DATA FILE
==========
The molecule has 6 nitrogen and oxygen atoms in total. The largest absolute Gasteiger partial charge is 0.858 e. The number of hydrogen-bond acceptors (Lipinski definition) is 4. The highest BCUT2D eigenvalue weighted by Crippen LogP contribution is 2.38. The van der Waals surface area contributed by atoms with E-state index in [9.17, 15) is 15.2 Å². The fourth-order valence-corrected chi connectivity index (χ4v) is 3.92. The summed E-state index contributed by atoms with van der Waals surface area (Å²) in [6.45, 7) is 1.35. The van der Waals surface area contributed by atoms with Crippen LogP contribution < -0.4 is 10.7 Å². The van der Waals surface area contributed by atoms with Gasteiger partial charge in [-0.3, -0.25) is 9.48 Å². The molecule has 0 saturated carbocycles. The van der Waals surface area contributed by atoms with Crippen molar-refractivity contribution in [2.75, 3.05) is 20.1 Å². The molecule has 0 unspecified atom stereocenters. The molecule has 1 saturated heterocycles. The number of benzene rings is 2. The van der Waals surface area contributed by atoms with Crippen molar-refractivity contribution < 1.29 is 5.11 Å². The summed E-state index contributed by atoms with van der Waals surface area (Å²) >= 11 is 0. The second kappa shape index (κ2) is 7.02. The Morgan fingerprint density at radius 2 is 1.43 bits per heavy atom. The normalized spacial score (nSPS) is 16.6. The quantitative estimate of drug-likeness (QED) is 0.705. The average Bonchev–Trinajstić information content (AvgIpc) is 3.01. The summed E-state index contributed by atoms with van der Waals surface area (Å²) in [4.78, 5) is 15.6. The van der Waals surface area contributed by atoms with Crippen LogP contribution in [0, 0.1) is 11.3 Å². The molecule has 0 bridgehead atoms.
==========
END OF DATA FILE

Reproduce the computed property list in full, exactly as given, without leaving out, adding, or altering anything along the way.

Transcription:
The molecule has 6 nitrogen and oxygen atoms in total. The largest absolute Gasteiger partial charge is 0.858 e. The number of hydrogen-bond acceptors (Lipinski definition) is 4. The highest BCUT2D eigenvalue weighted by Crippen LogP contribution is 2.38. The van der Waals surface area contributed by atoms with E-state index in [9.17, 15) is 15.2 Å². The fourth-order valence-corrected chi connectivity index (χ4v) is 3.92. The summed E-state index contributed by atoms with van der Waals surface area (Å²) in [6.45, 7) is 1.35. The van der Waals surface area contributed by atoms with Crippen LogP contribution < -0.4 is 10.7 Å². The van der Waals surface area contributed by atoms with Gasteiger partial charge in [-0.3, -0.25) is 9.48 Å². The molecule has 0 saturated carbocycles. The van der Waals surface area contributed by atoms with Crippen molar-refractivity contribution in [2.75, 3.05) is 20.1 Å². The molecule has 0 unspecified atom stereocenters. The molecule has 1 saturated heterocycles. The number of benzene rings is 2. The van der Waals surface area contributed by atoms with Crippen molar-refractivity contribution < 1.29 is 5.11 Å². The summed E-state index contributed by atoms with van der Waals surface area (Å²) >= 11 is 0. The second kappa shape index (κ2) is 7.02. The Morgan fingerprint density at radius 2 is 1.43 bits per heavy atom. The normalized spacial score (nSPS) is 16.6. The quantitative estimate of drug-likeness (QED) is 0.705. The average Bonchev–Trinajstić information content (AvgIpc) is 3.01. The summed E-state index contributed by atoms with van der Waals surface area (Å²) in [4.78, 5) is 15.6. The van der Waals surface area contributed by atoms with Crippen LogP contribution in [0, 0.1) is 11.3 Å². The molecule has 0 bridgehead atoms.